* The 310XT has good [[GPS accuracyAccuracy]], and is better than many more recent devices. * When it the 310XT starts up in the same location as the last run it will acquire satellites quickly.The GPS is more accurate than earlier watches, and has though if you've travelled 100s of miles/Km then it can take quite a faster startup timefew minutes. The optional [[Footpod]] also improves GPS accuracy.* The housing is fully waterproof (larger size allows for a larger display that's easy to 50m/160ft)read, so [[Running in the Rain]] is no problemeven with four data items displayed. * The 310XT will display is big enough to show four readings. I often display current pace, average pace for the current laproute you've run, average pace for the run and either heart rate or distancethough it does not have any built in maps. * You can also upload courses and display them. This which is great when running somewhere unfamiliarfor trail ultramarathons. * There are several optional extras for the 310XT, including the already mentioned a [[Footpod]] and heart rate strap. For cyclists there is also a [ speed/cadence sensor] and it works with various power sensors. ===Garmin 310XT Cons===
* Some people find the 310XT to be rather large, and it is much larger than a normal watch.
* The battery life is good for about 16-20 hours, which is enough for most people. Ultrarunners doing 100 mile or longer races will find this a problem, though it is possible to recharge it while in use.
* For races where the GPS track is not important, you can extend the battery life by turning off the GPS receiver and use the [[Footpod]]. After 24 hours of running I still have most of the battery left. If you're running on a reasonable smooth surface, the [[Footpod]] is often more accurate than GPS.
=What's Missing=
While I don't consider these missing features as 'cons', it's worth understanding the features that are missing compared with other watches.
* '''GPS Pre-cache'''. Most of the time, even GPS watches without satellite pre-cache will locate the GPS signal quite quickly provided you've not traveled far from the position of the watch was last used. However, those times when you have traveled, a GPS watch without satellite pre-cache can take several minutes to locate the GPS signal. This can be remarkably annoying when you're freezing cold and wanting to start your run to warm up.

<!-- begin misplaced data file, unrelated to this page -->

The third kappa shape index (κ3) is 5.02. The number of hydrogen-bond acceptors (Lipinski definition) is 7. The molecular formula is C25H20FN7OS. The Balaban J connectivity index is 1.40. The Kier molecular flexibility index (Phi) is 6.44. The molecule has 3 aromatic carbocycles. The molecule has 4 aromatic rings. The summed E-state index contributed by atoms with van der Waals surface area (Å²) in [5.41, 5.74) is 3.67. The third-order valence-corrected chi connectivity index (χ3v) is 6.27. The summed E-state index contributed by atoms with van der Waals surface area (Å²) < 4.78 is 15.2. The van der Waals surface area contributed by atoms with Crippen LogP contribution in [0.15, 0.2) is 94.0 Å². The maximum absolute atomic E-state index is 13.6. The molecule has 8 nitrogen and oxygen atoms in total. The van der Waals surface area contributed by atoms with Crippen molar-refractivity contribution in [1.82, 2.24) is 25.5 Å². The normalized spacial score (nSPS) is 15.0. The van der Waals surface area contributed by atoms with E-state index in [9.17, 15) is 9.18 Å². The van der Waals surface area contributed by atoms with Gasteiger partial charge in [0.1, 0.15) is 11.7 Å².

* '''Altimeter. '''GPS is far less accurate vertically than horizontally, so a barometric altimeter can provide a much better idea of your ascent and descent. It can also be useful for navigation if you're ascending or descending a mountain. In some races I've been far more interested in how much ascent is left rather than the distance to the top.
* '''Downloadable Apps'''. Smart watches have got is used to the idea of a device that can be extended with new functionality, and this concept is being introduced to running watches.
* '''Extended battery life'''. Some porches can extend the battery life by turning the GPS reception off for short periods. This can dramatically reduce GPS accuracy, but it's a useful trade-off for some ultramarathons.
* '''[[Firstbeat| Training Effect]].''' The Firstbeat Training Effect gives you a sense of how hard each workout is, and this sometimes includes the time for recovery.
* '''Graphs'''. Instead of simply displaying a numeric value for things like heart rate, some watches will display a graph of the value over time, giving you a sense of how things are progressing.
* '''Running Dynamics'''. Some of the newer Garmin watches can show and record Vertical Oscillation (VO) and Ground Contact Time (GCT).
* '''Alerts'''. Some watches will alert you when a metric is out of range. The alert for [[Cadence]] is really useful and one of my favorite features.
* '''WiFi/Bluetooth Uploads'''. While the automatic upload of workouts via WiFi or Bluetooth to a Smartphone is nice, the upload will typically only go to the manufacturers web site.
* '''Web Configuration'''. Some watches allow you to setup the configuration via a web site, and then download your changes. This is vastly easier than fiddling with the watch.
=Comparison Table=
{{:Best Running Watch-table}}